Despite greater scrutiny on this practice in recent years, too many patients with schizophrenia and other serious mental illnesses are discharged from inpatient hospital stays while still taking multidrug regimens of antipsychotic medications.
Despite efforts in recent years to reduce the rate of antipsychotic polypharmacy among patients with schizophrenia and other serious mental illnesses, the practice continues with enough frequency that nearly 10,000 patients with schizophrenia are affected annually in state psychiatric inpatient hospitals, according to a recent study. Published in the Journal of Psychiatric Practice, the study found an antipsychotic polypharmacy prevalence of 12% in this patient population.
These results “provide insights into quality initiatives that could help further reduce the use of antipsychotic polypharmacy and reduce practices that are not consistent with best-practice guidelines,” wrote Glorimar Ortiz, Vera Hollen, and Lucille Schacht, PhD, of the National Association of State Mental Health Program Directors Research Institute (NRI), in Falls Church, VA, which supported the study.
For the cross-sectional study, Ortiz and colleagues analyzed all discharges for 86,034 patients aged 18 to 64 years from state psychiatric inpatient hospitals during the 2011 calendar year. Their goal was to explore antipsychotic medication prescribing practices and to find the prevalence of patients discharged with no antipsychotic medications, on antipsychotic monotherapy, and on antipsychotic polypharmacy. For patients discharged on antipsychotic polypharmacy, the study explored the adjusted rates of antipsychotic polypharmacy, the reasons patients were discharged on antipsychotic polypharmacy, the proportion of antipsychotic polypharmacy by mental health disorder, and the characteristics associated with being discharged on antipsychotic polypharmacy. Data were obtained from the Behavioral Healthcare Performance Measurement System, a proprietary national database representing 80% of state psychiatric hospitals in the United States.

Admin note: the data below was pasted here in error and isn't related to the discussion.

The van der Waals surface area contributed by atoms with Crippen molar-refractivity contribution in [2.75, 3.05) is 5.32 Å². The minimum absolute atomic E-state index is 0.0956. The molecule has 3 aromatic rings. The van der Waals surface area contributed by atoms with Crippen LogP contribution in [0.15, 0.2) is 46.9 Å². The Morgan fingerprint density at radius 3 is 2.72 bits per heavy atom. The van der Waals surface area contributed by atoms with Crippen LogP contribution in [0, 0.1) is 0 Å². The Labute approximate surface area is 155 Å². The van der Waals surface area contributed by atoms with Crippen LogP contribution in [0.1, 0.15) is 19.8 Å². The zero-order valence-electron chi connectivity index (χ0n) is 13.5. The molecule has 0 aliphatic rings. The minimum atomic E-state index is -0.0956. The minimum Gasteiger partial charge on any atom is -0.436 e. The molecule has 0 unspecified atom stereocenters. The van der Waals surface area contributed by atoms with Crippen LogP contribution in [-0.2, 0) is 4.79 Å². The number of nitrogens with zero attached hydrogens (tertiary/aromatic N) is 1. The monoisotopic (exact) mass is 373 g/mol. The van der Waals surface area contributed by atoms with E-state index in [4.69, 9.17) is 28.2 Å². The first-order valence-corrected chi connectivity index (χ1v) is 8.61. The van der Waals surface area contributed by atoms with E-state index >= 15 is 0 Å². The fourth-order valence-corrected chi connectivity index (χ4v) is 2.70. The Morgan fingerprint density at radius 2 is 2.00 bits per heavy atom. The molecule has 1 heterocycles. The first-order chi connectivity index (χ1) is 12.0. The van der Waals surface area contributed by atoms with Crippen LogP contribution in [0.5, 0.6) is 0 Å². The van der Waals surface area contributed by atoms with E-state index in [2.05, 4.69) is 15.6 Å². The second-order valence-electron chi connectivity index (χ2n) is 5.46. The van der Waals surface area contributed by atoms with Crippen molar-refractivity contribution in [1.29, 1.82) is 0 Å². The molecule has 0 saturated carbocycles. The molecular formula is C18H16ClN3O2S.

The study was spurred on by a lack of knowledge regarding the impact of the Joint Commission’s performance measures to reduce antipsychotic polypharmacy, introduced in 2011. Ortiz and colleagues noted that the standards state that antipsychotic polypharmacy is scientifically validated following multiple failed attempts at single-drug treatment, when adjusting doses to work toward single-drug therapy, or to augment the effects of clozapine.
The study found that among the discharged patients receiving at least one antipsychotic medication, 18% were on antipsychotic polypharmacy. The most common reason for antipsychotic polypharmacy was to “reduce symptoms,” which was noted in 37% of cases. However, only 36% of patients met any of the three criteria from the Joint Commission, noted above, for appropriate use of multiple antipsychotics.
The strongest predictors of antipsychotic polypharmacy being prescribed were having a diagnosis of schizophrenia and an inpatient length of stay of 90 days or more. These findings are particularly concerning, given that 40% of patients at state psychiatric inpatient hospitals have a schizophrenia diagnosis and that nearly 20% experience a longer hospital stay, “suggesting a high-risk population needing special attention,” according to Ortiz and colleagues.
“Low percentages for the three appropriate justifications suggest that implementation of the proposed best practices are taking place at a low rate,” wrote Ortiz and coauthors. “Further analysis of the clinical presentation of these patients may highlight particular aspects of the illness and its previous treatment that are contributing to practices outside the best-practice guideline. An increased understanding of trend data, patient characteristics, and national benchmarks provides an opportunity for decision-making that is sensitive to the patient’s needs and cognizant of the hospital’s accomplishments in adopting best practices.”